Meta is building a superintelligent AI — and one expert warns of ‘significant moral issues’

AI will be part of our everyday lives in future
(Image credit: Shutterstock)

Meta is building a superintelligent artificial intelligence that the company says it will make open-source and available to anyone. CEO Mark Zuckerberg said advanced AI is required to power the next generation of smart assistants and AR glasses.

Most of the big AI labs including OpenAI and Anthropic are focused on Artificial General Intelligence (AGI), sometimes known as superintelligent AI. This is a form of AI capable of human or greater than human levels of reasoning and understanding.

In a statement on Facebook, Zuckerberg said: “It's become clearer that the next generation of services requires building full general intelligence. That needs advances in every area of AI, from reasoning to planning to coding to memory and other cognitive abilities.”

Ryan Carrier, founder and CEO of AI systems auditing agency forHumanity told Tom’s Guide said there were significant risks associated with AI around bias, copyright and misinformation that need to be addressed before we consider superintelligence. 

To achieve this goal the company is building out significant infrastructure, securing 350,000 Nvidia H100 GPUs by the end of this year. It is also having its advanced AI research division, FAIR, work more closely with its consumer GenAI team.

What is superintelligence or AGI?

There is no simple, single definition of superintelligence. Each of the large AI labs and leading thinkers in the space interpret the point of superintelligence differently. 

Some see it as the singularity — think Skynet in the Terminator franchise — a point where technology becomes so advanced it is uncontrollable by humanity.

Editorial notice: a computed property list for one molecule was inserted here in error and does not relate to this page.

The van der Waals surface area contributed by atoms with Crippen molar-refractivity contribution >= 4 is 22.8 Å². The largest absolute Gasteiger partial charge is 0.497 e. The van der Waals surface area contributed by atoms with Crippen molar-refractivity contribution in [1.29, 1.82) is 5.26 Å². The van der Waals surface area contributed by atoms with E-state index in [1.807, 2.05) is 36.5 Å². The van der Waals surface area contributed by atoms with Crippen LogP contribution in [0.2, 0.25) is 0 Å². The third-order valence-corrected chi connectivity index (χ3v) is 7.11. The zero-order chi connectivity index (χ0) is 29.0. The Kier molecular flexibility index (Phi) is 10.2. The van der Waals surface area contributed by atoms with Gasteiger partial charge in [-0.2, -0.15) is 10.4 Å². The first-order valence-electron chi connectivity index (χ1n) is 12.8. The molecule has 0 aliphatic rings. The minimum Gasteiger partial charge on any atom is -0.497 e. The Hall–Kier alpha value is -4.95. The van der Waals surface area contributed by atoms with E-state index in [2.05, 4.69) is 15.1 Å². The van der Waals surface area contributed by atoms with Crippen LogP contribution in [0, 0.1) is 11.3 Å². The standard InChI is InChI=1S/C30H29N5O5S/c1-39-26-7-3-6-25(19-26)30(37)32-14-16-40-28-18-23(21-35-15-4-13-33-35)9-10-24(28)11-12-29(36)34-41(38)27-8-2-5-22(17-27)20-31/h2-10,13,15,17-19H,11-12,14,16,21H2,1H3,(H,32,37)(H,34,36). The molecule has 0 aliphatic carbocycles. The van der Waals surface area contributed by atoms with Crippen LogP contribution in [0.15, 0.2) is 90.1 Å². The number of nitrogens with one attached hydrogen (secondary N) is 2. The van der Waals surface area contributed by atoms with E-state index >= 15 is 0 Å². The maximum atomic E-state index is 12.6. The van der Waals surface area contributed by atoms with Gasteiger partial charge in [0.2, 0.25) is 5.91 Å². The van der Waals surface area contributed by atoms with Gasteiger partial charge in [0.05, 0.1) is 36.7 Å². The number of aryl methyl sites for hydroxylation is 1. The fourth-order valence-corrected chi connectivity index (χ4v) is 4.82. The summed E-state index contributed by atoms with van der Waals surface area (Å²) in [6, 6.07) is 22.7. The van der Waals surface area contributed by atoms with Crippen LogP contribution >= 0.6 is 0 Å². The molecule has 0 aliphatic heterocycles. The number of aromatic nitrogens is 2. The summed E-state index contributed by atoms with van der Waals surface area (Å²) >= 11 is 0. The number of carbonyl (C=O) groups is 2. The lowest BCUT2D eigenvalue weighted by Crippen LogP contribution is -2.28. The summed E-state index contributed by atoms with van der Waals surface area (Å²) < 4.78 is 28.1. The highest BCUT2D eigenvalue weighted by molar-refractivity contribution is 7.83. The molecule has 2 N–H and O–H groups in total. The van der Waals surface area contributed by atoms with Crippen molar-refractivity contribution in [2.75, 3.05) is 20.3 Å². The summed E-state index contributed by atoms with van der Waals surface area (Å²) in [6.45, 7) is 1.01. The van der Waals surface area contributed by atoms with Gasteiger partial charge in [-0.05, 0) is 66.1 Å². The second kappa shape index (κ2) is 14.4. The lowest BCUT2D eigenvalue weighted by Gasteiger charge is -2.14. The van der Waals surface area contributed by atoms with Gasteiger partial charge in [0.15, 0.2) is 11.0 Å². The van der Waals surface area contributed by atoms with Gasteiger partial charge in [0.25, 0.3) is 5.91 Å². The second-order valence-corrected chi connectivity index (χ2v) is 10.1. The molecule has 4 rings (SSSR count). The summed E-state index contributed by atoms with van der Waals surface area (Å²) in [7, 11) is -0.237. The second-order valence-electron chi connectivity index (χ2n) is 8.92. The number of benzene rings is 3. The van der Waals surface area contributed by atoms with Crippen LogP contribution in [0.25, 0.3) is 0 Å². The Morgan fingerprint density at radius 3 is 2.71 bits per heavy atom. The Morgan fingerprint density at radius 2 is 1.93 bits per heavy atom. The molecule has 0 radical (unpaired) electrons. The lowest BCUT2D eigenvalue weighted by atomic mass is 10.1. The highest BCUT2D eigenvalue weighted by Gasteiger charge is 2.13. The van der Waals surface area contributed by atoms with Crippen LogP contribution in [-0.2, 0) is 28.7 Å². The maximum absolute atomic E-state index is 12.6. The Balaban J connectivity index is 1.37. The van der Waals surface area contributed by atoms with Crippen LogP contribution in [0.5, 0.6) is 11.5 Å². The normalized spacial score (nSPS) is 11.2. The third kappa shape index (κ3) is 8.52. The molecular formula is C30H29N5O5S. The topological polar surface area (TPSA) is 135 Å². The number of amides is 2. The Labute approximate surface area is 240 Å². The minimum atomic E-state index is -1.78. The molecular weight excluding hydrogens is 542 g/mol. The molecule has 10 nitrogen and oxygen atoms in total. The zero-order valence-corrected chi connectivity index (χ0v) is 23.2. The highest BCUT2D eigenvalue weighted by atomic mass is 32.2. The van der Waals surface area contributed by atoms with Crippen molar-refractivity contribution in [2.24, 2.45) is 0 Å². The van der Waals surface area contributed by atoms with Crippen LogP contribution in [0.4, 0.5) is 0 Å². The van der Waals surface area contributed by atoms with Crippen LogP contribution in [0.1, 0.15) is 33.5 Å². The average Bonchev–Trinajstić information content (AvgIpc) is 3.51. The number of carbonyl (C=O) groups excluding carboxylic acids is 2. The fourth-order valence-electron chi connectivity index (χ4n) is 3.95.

For others AGI is more down to Earth, it is the point at which AI can understand, reason and compete with humans on an equal or greater footing — a form of general intelligence that works across different forms of input and output and understands the broader world.

They have expanded our collective lake of information into oceans of information which makes it harder to source knowledge and wisdom — which was the whole point of the Information Age.

Ryan Carrier, CEO forHumanity

Recent models from OpenAI and Google have started to show some indications of that broader general intelligence. But many still believe we are a long way from that point, while others still think we should be cautious about trying to reach it.

Carrier told Tom’s Guide that recent advances in generative AI, and moves to create general artificial intelligence have led to boosts in productivity but that comes with a downside. It is now harder to source information. and the AI tools don't provide any meaningful advancement in knowledge or wisdom.

“They have expanded our collective lake of information into oceans of information which makes it harder to source knowledge and wisdom — which was the whole point of the Information Age,” he explained. “So I remain skeptical that we have done nothing more than advanced productivity with the recent explosion of these tools.”

Why open-source the future of AI?

Meta CEO Mark Zuckerberg trying on a prototype VR headset.

Mark Zuckerberg expects we will all be interacting daily with AI in the future (Image credit: Meta)

Zuckerberg says it isn’t a case of if, but when society needs to deploy general artificial intelligence tools. He argued in a statement that it is needed to power smart glasses, augmented reality and other forms of AI hardware that links the virtual and digital worlds. He says it should also be available as broadly as possible. 

“This technology is so important, and the opportunities are so great that we should open source and make it as widely available as we responsibly can, so that way everyone can benefit,” he declared.

I think a lot of us are going to talk to AI’s frequently throughout the day.

Mark Zuckerberg, Meta CEO

As well as a future general intelligence, he said this open-source ethos would apply to the next generation of large language models from Meta — Llama 3. The previous two versions are already among the most widely used open-source AI tools.

In much the way Linux and Android are the open-source operating systems that power computers and mobile devices, tools like Llama are the AI equivalents. Large Language Models (LLM) that anyone can deploy on their own hardware.